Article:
Amazon Key is still in the early stages yet there are so many questions of hacking, insurance risks and liability if problems were to occur during delivery.
Chinese government is using AI-Powered smart glasses inbuilt thermal imaging capability to screen residents for coronavirus as authorities ease the lockdown restrictions on Hubei province.
Many want the conveniences offered by technology through connected devices yet not compromising on privacy. One possible way to achieve it is to use a privacy-driven identity signal for interaction.
New smart home devices like the Amazon Echo and Google Home are raising numerous legal and privacy issues, primarily because they are recording conversations that you have in your daily life. If you wouldn’t want your friend recording one of your conversations, would you want a digital device doing the same? In this month's lead article, we examine the privacy issues with connected devices and look towards a future with artificial intelligence thrown into the mix.
Facebook has once again found itself in the unenviable position of having to defend itself against privacy violation claims – this time via Facebook Portal.
A location tracking cloud vulnerability was found on hundreds of smartwatch brands using Thinkrace platform which allows third parties to access the devices without any particular hacking skills.
Security researchers discovered 33 vulnerabilities in millions of devices using four popular open-source libraries. The bugs allow attacks, including remote code execution and DDoS.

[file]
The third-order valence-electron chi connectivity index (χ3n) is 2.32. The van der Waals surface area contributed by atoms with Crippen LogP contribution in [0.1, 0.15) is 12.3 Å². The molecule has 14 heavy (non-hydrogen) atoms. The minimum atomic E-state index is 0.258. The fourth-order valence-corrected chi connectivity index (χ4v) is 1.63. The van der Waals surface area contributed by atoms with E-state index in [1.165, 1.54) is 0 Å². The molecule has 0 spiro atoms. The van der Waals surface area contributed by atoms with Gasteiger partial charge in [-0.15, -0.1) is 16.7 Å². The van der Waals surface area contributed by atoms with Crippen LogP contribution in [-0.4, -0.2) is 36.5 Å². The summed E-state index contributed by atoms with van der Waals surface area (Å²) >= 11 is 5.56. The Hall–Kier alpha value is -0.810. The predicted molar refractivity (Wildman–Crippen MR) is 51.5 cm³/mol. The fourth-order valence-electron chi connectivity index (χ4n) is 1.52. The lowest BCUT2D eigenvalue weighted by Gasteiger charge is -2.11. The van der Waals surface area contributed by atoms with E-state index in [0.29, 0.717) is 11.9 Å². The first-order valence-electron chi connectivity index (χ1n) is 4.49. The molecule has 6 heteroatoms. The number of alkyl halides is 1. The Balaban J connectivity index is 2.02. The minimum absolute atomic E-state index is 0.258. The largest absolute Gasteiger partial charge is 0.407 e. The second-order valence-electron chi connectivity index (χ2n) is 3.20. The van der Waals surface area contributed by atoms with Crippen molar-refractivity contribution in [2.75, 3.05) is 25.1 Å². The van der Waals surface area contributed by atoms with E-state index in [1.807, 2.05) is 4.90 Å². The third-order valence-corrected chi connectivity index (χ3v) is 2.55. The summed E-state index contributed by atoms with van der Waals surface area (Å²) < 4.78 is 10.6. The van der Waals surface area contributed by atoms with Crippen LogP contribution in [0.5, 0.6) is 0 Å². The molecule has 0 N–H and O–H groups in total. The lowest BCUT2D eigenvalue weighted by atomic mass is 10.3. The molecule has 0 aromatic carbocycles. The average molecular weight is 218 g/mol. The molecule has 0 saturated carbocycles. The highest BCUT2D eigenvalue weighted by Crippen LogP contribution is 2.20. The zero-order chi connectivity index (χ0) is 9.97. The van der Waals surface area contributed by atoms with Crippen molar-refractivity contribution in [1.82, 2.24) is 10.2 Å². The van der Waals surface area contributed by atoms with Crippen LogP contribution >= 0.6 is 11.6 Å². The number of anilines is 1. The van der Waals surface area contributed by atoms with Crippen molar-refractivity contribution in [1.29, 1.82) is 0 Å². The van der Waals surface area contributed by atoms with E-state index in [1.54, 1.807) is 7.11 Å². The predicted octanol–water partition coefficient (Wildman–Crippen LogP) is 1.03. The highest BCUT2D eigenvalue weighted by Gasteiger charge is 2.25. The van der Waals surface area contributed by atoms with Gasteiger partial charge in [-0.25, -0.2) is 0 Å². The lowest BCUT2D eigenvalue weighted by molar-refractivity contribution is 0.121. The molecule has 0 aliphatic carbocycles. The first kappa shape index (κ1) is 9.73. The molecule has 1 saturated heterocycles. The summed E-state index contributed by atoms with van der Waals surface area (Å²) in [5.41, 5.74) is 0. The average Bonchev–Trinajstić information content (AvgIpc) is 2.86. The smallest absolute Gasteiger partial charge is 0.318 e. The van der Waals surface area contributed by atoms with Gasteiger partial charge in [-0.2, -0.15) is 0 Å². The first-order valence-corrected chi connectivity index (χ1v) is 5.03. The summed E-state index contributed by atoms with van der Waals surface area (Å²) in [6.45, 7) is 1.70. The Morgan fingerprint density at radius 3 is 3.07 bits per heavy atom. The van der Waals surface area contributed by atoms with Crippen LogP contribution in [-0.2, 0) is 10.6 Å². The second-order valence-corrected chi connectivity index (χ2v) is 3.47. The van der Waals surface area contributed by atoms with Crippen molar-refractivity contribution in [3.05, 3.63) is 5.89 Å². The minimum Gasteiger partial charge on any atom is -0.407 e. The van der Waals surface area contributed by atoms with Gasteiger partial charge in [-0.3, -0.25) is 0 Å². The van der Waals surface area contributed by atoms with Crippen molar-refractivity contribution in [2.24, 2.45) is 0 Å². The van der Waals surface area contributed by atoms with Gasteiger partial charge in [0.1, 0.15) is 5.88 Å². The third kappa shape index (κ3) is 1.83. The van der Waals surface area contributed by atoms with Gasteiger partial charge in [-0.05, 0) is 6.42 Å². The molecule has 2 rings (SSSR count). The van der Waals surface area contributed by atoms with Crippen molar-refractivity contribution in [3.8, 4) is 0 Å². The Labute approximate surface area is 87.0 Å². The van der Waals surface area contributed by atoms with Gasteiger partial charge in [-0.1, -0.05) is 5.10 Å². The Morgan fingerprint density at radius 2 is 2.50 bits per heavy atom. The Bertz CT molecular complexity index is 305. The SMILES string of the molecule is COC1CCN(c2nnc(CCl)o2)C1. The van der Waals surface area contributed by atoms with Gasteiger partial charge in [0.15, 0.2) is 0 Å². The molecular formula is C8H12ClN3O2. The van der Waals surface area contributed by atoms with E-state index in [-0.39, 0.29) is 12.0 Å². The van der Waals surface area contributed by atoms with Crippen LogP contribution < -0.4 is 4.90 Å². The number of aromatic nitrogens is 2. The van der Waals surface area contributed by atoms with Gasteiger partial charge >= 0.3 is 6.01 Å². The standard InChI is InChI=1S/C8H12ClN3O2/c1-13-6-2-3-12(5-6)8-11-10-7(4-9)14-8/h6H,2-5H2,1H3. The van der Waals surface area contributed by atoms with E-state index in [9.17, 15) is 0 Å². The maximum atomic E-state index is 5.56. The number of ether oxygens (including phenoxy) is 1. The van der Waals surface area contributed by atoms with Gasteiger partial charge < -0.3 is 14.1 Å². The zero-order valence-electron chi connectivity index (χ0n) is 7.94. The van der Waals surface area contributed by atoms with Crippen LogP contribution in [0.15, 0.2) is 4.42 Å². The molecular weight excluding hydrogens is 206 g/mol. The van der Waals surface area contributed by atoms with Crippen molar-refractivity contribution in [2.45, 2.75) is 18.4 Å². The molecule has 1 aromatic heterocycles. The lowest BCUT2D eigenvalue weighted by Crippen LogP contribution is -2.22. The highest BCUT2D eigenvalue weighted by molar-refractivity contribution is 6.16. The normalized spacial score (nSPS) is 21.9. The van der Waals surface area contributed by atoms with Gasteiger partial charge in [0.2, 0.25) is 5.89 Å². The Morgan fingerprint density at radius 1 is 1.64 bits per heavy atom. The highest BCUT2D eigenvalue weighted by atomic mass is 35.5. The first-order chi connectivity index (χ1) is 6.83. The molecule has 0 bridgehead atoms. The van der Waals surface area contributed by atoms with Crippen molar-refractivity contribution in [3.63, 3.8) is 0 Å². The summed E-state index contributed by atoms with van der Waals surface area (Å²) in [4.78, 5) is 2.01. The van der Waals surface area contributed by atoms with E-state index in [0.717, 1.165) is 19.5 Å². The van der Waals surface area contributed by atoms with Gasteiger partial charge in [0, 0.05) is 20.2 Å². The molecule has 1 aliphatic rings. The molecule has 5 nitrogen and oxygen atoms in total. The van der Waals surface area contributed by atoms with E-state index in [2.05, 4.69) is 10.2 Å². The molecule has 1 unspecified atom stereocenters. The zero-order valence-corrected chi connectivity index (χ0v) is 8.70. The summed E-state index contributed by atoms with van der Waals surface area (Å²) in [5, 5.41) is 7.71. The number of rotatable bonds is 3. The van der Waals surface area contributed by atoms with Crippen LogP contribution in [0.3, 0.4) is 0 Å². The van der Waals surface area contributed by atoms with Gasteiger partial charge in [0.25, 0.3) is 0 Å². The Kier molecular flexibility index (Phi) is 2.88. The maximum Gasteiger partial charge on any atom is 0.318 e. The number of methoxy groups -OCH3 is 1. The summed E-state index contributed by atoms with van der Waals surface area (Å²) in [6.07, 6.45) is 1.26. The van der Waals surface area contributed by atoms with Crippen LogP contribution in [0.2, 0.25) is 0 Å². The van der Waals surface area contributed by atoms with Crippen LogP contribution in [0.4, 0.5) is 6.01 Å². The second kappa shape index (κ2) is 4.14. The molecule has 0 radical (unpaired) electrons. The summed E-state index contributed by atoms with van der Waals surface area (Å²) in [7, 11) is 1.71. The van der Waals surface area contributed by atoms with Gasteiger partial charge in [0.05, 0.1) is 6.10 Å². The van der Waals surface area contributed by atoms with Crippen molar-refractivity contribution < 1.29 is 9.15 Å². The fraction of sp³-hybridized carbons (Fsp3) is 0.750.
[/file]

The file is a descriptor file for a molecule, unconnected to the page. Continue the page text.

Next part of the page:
Attention is turning from smart home to smart building with Kaspersky report showing nearly 4 in 10 of smart buildings affected by a malicious cyber attack attempting to infect computers that control automation systems.
New report detailed a wide variety of IoT security and privacy flaws in common smart devices bought off-the-shelf from major retailers. Some of which are sending personal information to third party companies in China.
This article is based on a presentation made during the Data Privacy Asia 2016 conference held on 9-11 November 2016. Author Karen Ngan is a commercial law partner at Simpson Grierson (New Zealand) . She co–heads the firm's information and communications technology group and its data protection and privacy group. In this article she discusses some of the challenges with dealing with 21st century privacy issues under a Privacy Act that is over 20 years old. She also covers some of the measures or practices that have been taken to address some of these challenges.